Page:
Gender Bias in Medicine — the CJSM podcast with Dr. Esther Choo

@choo_ek (a.k.a. Dr. Esther Choo) — a definite follow on Twitter!

We are excited to share the first CJSM podcast of 2019 with you.  Special guest Esther Choo M.D., M.P.H. joins us to discuss issues of gender bias in medicine:  “From Mansplaining to Bromotion — How We Can Move the Needle on Gender Bias in Sports Medicine.” 

For those not familiar with Dr. Choo’s work, I would direct you to a CJSM blog post from December 2018 where I shared with you some of my thoughts about one of her more recent commentaries published in the British Medical Journal (BMJ): “A Lexcion for Gender Bias in Academic Medicine.”

I would also direct you to her Twitter feed and heartily encourage you to follow her @choo_ek to continually learn from her, as I do on a nearly daily basis.  She argues strongly that issues of equality inform all our attempts to deliver high quality medicine; that issues of bias should be of interest to us all, because they affect not only our fellow professionals, but the patients we serve.

She also does this typically with a sense of humor, which has often put me in mind of Mark Twain’s quotation, “Against the assault of laughter nothing can stand.”  This work and this tone can be hard to achieve, because many of the issues Dr. Choo and others are tilting against can be dark.  In thinking of our own word of sports medicine, the complicated and horrific story of Larry Nassar and USA Gymnastics comes to mind.  I’m also mindful of stories like that of Eva Carneiro, former team physician of an English Premiership Club, whose summary dismissal was entwined with these issues of sexism.  Or the exceedingly common phenomenon of attending a sports medicine conference only to find that all the keynote speakers are male

The world we serve is rife with issues of gender bias.  On his recent retirement, Andy Murray was lauded as an all too rare light in men’s sport — a man who would publicly stand up for women’s issues, a #HeForShe.  Or what to make of the arena of NCAA Division I coaching, where the sight of a man coaching a women’s team is common (think Gino Auriemma of UConn Women’s Bball), but the reverse is an exceedingly uncommon phenomenon.

There is light in this darkness.  Dr. Choo and groups like Feminem.org are doing great work.  I am also mindful of the lead that the IOC 2020 Prevention Conference has taken on this — the organizers publicly stated their intention to assemble a gender balanced planning committee, and they got it right, I think, including many luminaries in our field including Margo Mountjoy, Kate Ackerman, Caroline Finch, and Christa Janse van Rensburg, among others. Bravo!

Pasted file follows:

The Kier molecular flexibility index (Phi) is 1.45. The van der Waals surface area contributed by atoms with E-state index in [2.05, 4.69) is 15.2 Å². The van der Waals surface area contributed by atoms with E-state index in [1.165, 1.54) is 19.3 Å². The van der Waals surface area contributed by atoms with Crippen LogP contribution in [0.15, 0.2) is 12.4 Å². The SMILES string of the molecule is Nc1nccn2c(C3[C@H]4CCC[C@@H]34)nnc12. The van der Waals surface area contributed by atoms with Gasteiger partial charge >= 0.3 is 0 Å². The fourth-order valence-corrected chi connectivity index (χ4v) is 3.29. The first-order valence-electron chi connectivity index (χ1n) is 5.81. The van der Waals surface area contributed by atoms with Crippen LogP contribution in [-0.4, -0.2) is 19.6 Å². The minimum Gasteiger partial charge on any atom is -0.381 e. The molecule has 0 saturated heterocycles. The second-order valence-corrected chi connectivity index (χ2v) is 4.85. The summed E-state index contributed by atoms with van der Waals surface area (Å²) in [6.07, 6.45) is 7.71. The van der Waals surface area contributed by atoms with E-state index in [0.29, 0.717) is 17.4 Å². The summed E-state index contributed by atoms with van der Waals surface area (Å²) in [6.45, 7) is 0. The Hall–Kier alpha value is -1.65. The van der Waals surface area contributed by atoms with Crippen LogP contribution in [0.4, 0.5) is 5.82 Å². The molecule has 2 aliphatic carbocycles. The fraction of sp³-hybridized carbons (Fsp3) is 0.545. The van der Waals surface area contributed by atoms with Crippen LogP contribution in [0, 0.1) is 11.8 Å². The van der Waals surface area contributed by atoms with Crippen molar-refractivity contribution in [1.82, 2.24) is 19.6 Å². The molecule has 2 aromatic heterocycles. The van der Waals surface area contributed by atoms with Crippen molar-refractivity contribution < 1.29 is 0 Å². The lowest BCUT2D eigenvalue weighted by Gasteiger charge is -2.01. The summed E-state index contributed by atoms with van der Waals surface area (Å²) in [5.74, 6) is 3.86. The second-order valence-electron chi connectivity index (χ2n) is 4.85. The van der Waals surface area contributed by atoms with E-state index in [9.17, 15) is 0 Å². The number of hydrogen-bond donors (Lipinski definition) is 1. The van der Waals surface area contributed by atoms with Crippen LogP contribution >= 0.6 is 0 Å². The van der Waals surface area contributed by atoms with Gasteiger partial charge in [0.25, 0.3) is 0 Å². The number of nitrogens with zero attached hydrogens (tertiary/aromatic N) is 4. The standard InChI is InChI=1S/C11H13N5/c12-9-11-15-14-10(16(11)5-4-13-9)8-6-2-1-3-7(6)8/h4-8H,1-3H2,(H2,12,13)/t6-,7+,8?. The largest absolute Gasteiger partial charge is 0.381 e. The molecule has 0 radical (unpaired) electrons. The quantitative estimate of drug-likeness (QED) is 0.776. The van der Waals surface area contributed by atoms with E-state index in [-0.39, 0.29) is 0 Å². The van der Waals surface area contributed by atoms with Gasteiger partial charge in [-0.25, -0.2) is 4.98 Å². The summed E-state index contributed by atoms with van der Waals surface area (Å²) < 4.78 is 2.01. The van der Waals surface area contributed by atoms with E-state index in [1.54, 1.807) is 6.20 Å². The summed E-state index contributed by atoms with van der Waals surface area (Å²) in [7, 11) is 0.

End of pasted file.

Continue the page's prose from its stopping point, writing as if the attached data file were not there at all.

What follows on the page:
I hope you go to our podcast page on our main website, or subscribe to the podcast on iTunes, to listen to our conversation with Dr. Choo and sample all of our podcasts.  Please let us know what you think. Take the time if you can on our iTunes feed to give us your opinion on the podcast in general, as we always take feedback seriously and use it to ‘tweak’ our media to make it ever better for you.

 

It’s a New Year — CSJM Blog Journal Club 2019 Starts Now

Japan (and its iconic Mt. Fuji) will be one of the places on the globe that will be enjoying an exciting 2019 in the world of sport.

We here at CJSM hope all of our readers have enjoyed a festive and relaxing holiday season.  I am sure for most of us reading this post, ‘things’ have picked back up, because the global sports world never sleeps.  From Australian Open tennis to the NFL playoffs to the English Premiership, and beyond, the sports (and sports medicine) scenes have been ushered in with a bang.

2019 promises to be an exciting year in sports all over, but perhaps in no place quite like Japan, as it hosts the Rugby World Cup at year’s end and busily prepares for the 2020 Summer Olympic Games in Tokyo.  I just spent my holidays there and fell in love with the country.  I am looking forward to posting more about the upcoming global events Japan is hosting this year and next.

CJSM has entered the new year with a bang as well, as we begin our 29th year with an issue that is full of interesting offerings.

Among the pieces of original research we have just published in this January 2019 issue is this one: Head Impact Exposure in Youth Soccer and Variation by Age and Sex. This piece has already received a good deal of attention. The accompanying editorial arguing (relatively speaking) against a ban on heading in youth soccer has realized a comparable buzz.

Jason Zaremski MD, Junior Associate Editor CJSM

We thought this would be a particularly good study to ‘de-construct’ in the Journal Club, and so we contacted our regular correspondent Jason Zaremski MD to pen one of his ever popular, recurring posts.  Thanks Dr. Zaremski, as always.

______________________________________________________________________________

Title:

Chrisman SPD, Ebel BE, Stein E, Sarah J. Lowry SJ, Rivara FP. Head Impact Exposure in Youth Soccer and Variation by Age and Sex. Clin J Sport Med 2019;29:3–10. http://dx.doi.org/10.1097/JSM.0000000000000497

Introduction: